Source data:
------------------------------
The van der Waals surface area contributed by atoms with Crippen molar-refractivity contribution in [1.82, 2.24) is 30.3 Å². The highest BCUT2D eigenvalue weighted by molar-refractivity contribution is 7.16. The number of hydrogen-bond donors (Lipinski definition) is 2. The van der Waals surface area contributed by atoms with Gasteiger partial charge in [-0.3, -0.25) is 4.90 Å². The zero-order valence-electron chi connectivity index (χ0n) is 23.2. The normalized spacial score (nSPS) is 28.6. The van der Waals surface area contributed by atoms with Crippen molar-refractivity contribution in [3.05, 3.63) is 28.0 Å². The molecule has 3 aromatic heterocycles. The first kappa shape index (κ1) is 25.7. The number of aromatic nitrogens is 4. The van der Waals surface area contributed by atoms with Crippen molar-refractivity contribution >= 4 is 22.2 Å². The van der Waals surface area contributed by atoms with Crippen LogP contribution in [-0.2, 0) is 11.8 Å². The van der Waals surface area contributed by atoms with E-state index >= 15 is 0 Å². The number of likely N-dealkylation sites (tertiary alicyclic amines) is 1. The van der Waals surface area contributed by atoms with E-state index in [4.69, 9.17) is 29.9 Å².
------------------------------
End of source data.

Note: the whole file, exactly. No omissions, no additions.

The van der Waals surface area contributed by atoms with Crippen molar-refractivity contribution in [1.82, 2.24) is 30.3 Å². The highest BCUT2D eigenvalue weighted by molar-refractivity contribution is 7.16. The number of hydrogen-bond donors (Lipinski definition) is 2. The van der Waals surface area contributed by atoms with Gasteiger partial charge in [-0.3, -0.25) is 4.90 Å². The zero-order valence-electron chi connectivity index (χ0n) is 23.2. The normalized spacial score (nSPS) is 28.6. The van der Waals surface area contributed by atoms with Crippen molar-refractivity contribution in [3.05, 3.63) is 28.0 Å². The molecule has 3 aromatic heterocycles. The first kappa shape index (κ1) is 25.7. The number of aromatic nitrogens is 4. The van der Waals surface area contributed by atoms with Crippen molar-refractivity contribution >= 4 is 22.2 Å². The van der Waals surface area contributed by atoms with Crippen LogP contribution in [-0.2, 0) is 11.8 Å². The van der Waals surface area contributed by atoms with E-state index >= 15 is 0 Å². The number of likely N-dealkylation sites (tertiary alicyclic amines) is 1. The van der Waals surface area contributed by atoms with E-state index in [4.69, 9.17) is 29.9 Å².